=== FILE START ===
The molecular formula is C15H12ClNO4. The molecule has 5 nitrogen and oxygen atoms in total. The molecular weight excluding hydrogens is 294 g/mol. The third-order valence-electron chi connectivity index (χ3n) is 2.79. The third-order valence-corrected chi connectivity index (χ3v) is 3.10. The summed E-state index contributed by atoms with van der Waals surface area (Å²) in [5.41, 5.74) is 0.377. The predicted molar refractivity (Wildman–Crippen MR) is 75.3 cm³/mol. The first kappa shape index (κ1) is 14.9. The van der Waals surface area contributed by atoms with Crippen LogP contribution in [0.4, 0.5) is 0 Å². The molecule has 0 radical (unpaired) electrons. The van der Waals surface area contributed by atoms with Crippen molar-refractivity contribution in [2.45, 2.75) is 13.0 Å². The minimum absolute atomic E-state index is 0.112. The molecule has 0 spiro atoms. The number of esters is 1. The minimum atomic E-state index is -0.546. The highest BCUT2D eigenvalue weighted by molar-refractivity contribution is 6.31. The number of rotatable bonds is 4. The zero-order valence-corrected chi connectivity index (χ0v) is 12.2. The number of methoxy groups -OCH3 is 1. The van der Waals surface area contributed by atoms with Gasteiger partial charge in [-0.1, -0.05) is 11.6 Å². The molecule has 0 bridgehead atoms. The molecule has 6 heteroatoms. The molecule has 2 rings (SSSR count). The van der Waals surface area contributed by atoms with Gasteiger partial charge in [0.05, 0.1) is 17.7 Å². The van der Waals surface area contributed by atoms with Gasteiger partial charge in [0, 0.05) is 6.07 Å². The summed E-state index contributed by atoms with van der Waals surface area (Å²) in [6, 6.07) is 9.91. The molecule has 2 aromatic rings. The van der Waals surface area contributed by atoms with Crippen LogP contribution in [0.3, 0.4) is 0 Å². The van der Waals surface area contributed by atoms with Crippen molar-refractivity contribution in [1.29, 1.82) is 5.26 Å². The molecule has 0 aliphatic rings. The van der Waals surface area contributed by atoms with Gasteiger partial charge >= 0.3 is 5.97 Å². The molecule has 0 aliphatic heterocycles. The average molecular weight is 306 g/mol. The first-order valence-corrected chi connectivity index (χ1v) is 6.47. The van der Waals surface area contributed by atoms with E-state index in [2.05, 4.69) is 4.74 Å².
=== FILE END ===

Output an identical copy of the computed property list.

The molecular formula is C15H12ClNO4. The molecule has 5 nitrogen and oxygen atoms in total. The molecular weight excluding hydrogens is 294 g/mol. The third-order valence-electron chi connectivity index (χ3n) is 2.79. The third-order valence-corrected chi connectivity index (χ3v) is 3.10. The summed E-state index contributed by atoms with van der Waals surface area (Å²) in [5.41, 5.74) is 0.377. The predicted molar refractivity (Wildman–Crippen MR) is 75.3 cm³/mol. The first kappa shape index (κ1) is 14.9. The van der Waals surface area contributed by atoms with Crippen LogP contribution in [0.4, 0.5) is 0 Å². The molecule has 0 radical (unpaired) electrons. The van der Waals surface area contributed by atoms with Crippen molar-refractivity contribution in [2.45, 2.75) is 13.0 Å². The minimum absolute atomic E-state index is 0.112. The molecule has 0 spiro atoms. The number of esters is 1. The minimum atomic E-state index is -0.546. The highest BCUT2D eigenvalue weighted by molar-refractivity contribution is 6.31. The number of rotatable bonds is 4. The zero-order valence-corrected chi connectivity index (χ0v) is 12.2. The number of methoxy groups -OCH3 is 1. The van der Waals surface area contributed by atoms with Gasteiger partial charge in [-0.1, -0.05) is 11.6 Å². The molecule has 0 bridgehead atoms. The molecule has 6 heteroatoms. The molecule has 2 rings (SSSR count). The van der Waals surface area contributed by atoms with Gasteiger partial charge in [0.05, 0.1) is 17.7 Å². The van der Waals surface area contributed by atoms with Gasteiger partial charge in [0, 0.05) is 6.07 Å². The summed E-state index contributed by atoms with van der Waals surface area (Å²) in [6, 6.07) is 9.91. The molecule has 2 aromatic rings. The van der Waals surface area contributed by atoms with Crippen LogP contribution in [0.3, 0.4) is 0 Å². The van der Waals surface area contributed by atoms with Crippen molar-refractivity contribution in [1.29, 1.82) is 5.26 Å². The molecule has 0 aliphatic rings. The van der Waals surface area contributed by atoms with Gasteiger partial charge >= 0.3 is 5.97 Å². The molecule has 0 aliphatic heterocycles. The average molecular weight is 306 g/mol. The first-order valence-corrected chi connectivity index (χ1v) is 6.47. The van der Waals surface area contributed by atoms with E-state index in [2.05, 4.69) is 4.74 Å².